Egypt's highest court has demonstrated its independence and good sense by acquitting Dr. Saadeddin Ibrahim and several associates of all charges against them, Human Rights Watch said today.

In today's ruling, the Court of Cassation effectively reversed the convictions handed down against the defendants in two earlier State Security Court trials on charges that included defaming Egypt, accepting European Union funding without permission, and forging electoral documents. A full verdict detailing the court's reasoning is expected in approximately one week.

"The high court's decision demonstrates that Egypt's independent judiciary can deliver something like justice when confronted with trumped up charges and unfair procedures," said Joe Stork, Washington director of the Middle East and North Africa division of Human Rights Watch. "The government would do well to reconsider any further use of the state security court system, which is hopelessly tainted by its politicized nature."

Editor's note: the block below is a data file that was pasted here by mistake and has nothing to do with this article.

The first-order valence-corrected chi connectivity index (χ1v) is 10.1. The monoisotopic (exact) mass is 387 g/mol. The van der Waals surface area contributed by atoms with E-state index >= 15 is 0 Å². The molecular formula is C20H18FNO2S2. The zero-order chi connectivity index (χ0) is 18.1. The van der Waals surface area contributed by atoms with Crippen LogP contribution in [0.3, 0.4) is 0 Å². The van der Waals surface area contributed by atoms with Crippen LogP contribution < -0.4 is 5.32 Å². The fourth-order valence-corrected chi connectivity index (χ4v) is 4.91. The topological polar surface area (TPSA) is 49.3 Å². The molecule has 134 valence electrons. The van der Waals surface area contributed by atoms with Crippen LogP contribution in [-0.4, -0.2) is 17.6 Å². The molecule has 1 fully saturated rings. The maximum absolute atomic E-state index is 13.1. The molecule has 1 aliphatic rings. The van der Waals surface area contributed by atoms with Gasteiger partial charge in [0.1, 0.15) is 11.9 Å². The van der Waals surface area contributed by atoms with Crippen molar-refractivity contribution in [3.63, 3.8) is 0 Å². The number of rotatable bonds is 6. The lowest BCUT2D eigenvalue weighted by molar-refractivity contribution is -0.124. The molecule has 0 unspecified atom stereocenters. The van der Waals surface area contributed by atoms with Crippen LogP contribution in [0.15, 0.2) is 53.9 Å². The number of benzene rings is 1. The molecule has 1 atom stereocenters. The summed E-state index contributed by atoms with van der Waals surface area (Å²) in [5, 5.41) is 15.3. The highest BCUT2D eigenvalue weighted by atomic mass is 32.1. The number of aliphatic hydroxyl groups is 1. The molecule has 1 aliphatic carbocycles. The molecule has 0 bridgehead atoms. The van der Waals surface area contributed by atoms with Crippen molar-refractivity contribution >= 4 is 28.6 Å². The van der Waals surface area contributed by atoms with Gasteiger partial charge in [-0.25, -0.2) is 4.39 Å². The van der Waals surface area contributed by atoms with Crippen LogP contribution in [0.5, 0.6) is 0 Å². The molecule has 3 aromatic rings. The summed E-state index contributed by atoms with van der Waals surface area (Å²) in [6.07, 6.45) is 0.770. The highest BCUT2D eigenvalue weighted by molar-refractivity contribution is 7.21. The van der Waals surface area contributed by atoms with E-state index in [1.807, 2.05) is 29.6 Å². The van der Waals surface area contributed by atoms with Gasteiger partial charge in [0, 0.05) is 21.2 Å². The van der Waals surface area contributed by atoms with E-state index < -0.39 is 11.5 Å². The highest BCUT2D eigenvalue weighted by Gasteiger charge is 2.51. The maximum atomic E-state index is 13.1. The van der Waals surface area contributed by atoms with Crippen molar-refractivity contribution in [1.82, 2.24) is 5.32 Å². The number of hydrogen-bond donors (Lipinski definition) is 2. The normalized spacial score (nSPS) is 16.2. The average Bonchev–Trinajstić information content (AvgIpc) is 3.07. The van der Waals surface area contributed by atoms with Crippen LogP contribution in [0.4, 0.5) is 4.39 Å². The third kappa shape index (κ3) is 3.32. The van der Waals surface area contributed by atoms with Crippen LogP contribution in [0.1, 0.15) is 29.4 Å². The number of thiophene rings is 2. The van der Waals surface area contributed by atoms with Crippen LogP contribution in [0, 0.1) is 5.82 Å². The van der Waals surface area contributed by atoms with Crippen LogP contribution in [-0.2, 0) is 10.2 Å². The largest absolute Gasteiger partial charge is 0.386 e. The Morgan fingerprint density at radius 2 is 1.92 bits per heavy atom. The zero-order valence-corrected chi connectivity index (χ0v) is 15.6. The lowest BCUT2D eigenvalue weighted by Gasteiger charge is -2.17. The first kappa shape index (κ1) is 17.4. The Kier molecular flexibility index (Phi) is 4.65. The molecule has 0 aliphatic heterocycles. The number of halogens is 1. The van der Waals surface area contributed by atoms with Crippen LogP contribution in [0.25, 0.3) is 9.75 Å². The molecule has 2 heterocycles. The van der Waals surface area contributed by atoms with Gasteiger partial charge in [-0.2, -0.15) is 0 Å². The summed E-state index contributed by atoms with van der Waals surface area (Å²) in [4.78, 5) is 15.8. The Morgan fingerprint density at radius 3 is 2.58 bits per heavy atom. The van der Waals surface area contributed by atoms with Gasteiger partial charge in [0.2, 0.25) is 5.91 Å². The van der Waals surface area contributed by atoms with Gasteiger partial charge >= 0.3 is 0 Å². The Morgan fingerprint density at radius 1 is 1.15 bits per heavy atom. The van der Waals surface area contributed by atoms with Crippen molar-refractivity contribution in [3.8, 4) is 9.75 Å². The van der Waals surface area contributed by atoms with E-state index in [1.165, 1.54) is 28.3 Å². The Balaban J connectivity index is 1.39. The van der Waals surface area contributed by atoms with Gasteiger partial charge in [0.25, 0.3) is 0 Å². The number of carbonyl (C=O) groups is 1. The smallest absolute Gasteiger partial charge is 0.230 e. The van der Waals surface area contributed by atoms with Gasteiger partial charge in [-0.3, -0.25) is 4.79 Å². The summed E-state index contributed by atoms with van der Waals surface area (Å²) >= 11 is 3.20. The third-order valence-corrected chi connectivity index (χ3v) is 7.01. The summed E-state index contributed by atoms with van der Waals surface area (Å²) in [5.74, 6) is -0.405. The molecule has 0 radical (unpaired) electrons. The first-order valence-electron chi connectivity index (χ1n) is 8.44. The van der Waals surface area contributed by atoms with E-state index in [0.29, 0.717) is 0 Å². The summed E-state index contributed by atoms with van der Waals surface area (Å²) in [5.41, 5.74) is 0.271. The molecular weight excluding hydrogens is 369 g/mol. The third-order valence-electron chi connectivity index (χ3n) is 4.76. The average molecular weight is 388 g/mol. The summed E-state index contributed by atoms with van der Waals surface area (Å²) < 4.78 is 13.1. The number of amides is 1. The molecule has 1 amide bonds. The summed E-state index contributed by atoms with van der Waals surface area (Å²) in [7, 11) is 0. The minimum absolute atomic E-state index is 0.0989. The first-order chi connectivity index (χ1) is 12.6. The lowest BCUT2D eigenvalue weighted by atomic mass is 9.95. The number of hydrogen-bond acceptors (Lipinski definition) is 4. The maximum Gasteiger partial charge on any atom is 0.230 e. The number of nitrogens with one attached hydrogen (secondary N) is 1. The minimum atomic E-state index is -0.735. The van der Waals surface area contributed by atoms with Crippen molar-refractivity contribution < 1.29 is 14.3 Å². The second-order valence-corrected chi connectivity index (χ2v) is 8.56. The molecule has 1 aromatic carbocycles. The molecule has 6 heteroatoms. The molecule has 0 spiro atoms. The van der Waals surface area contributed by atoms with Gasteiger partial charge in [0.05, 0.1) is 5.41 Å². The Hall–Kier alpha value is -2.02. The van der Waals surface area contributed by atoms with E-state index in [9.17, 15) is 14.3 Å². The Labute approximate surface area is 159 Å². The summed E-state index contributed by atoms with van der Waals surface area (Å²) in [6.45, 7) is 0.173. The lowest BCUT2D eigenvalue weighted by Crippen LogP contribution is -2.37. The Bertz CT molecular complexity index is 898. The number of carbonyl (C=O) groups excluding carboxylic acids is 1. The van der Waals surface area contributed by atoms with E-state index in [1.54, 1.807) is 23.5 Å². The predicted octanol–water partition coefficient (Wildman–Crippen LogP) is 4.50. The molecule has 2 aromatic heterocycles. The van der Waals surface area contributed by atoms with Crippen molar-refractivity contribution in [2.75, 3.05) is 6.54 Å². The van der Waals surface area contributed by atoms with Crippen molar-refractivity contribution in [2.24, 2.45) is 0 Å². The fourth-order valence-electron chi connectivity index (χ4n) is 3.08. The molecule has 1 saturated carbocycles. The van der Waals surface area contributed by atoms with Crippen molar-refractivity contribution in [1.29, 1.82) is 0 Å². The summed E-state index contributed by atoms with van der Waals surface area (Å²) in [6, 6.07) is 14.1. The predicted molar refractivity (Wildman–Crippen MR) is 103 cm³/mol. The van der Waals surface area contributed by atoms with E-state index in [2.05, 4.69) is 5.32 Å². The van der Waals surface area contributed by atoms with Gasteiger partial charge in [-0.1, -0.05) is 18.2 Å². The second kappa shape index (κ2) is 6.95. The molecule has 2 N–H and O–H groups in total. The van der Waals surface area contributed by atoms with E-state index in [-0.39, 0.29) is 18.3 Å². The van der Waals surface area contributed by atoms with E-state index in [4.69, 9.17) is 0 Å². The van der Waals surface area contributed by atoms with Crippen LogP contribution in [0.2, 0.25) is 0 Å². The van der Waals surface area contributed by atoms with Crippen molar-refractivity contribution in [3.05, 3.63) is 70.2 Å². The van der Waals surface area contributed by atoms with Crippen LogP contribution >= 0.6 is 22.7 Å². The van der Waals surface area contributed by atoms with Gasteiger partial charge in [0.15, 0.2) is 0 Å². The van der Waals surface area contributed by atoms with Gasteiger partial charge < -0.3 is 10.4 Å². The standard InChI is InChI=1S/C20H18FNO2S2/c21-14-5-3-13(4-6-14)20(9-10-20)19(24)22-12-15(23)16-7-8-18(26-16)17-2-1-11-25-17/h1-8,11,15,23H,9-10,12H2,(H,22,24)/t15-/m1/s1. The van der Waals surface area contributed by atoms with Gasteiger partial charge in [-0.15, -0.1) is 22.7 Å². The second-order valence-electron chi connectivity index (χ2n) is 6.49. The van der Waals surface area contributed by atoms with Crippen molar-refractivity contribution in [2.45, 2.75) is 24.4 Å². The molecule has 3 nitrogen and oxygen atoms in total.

The government arrested Saadeddin Ibrahim and twenty-seven others and closed the Ibn Khaldun Center for Development Studies in June 2000. At the time, the center was working on a voter education project in anticipation of national elections in October and November 2000. In May 2001, Ibrahim and six others were convicted and sentenced to prison in a State Security Court trial that the Cassation Court voided on procedural grounds. The government chose to prosecute the defendants in a second trial that also resulted in convictions in July 2002. The Court of Cassation quashed this verdict in December 2002 on procedural grounds, leading to a third trial before the high court itself that for the first time addressed the merits of the government's charges.

Human Rights Watch said that the charges against the Ibn Khaldun defendants were designed to silence critics of the government and that the earlier trials were manifestly unfair at all stages of the proceedings.